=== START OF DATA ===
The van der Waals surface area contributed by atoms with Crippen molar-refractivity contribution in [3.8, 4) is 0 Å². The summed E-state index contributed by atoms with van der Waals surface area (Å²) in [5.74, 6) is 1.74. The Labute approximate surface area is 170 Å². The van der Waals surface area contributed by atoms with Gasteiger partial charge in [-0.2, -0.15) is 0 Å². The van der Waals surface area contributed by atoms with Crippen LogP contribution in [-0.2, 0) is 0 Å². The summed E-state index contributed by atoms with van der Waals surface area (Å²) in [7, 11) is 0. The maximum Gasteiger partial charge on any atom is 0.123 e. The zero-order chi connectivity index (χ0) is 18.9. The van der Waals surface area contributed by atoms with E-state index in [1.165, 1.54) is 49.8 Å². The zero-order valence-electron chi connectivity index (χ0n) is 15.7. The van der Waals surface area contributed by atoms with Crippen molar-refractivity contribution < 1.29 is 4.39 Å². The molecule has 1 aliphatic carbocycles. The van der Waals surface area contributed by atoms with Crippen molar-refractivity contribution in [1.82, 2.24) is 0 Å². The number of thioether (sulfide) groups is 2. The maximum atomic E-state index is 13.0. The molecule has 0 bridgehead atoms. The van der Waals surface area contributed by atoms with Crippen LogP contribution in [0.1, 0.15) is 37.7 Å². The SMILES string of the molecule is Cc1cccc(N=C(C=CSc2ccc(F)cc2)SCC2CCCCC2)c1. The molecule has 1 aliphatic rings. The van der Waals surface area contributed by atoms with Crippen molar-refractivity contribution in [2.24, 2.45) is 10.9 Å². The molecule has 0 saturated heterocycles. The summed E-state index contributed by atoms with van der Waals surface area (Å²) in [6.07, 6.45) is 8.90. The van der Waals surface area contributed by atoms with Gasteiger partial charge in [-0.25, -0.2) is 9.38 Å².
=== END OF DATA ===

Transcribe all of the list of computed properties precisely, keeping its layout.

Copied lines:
The van der Waals surface area contributed by atoms with Crippen molar-refractivity contribution in [3.8, 4) is 0 Å². The summed E-state index contributed by atoms with van der Waals surface area (Å²) in [5.74, 6) is 1.74. The Labute approximate surface area is 170 Å². The van der Waals surface area contributed by atoms with Gasteiger partial charge in [-0.2, -0.15) is 0 Å². The van der Waals surface area contributed by atoms with Crippen LogP contribution in [-0.2, 0) is 0 Å². The summed E-state index contributed by atoms with van der Waals surface area (Å²) in [7, 11) is 0. The maximum Gasteiger partial charge on any atom is 0.123 e. The zero-order chi connectivity index (χ0) is 18.9. The van der Waals surface area contributed by atoms with E-state index in [1.165, 1.54) is 49.8 Å². The zero-order valence-electron chi connectivity index (χ0n) is 15.7. The van der Waals surface area contributed by atoms with Crippen molar-refractivity contribution < 1.29 is 4.39 Å². The molecule has 1 aliphatic carbocycles. The van der Waals surface area contributed by atoms with Crippen molar-refractivity contribution in [1.82, 2.24) is 0 Å². The number of thioether (sulfide) groups is 2. The maximum atomic E-state index is 13.0. The molecule has 0 bridgehead atoms. The van der Waals surface area contributed by atoms with Crippen LogP contribution in [0.1, 0.15) is 37.7 Å². The SMILES string of the molecule is Cc1cccc(N=C(C=CSc2ccc(F)cc2)SCC2CCCCC2)c1. The molecule has 1 aliphatic rings. The van der Waals surface area contributed by atoms with Crippen molar-refractivity contribution in [2.24, 2.45) is 10.9 Å². The molecule has 0 saturated heterocycles. The summed E-state index contributed by atoms with van der Waals surface area (Å²) in [6.07, 6.45) is 8.90. The van der Waals surface area contributed by atoms with Gasteiger partial charge in [-0.25, -0.2) is 9.38 Å².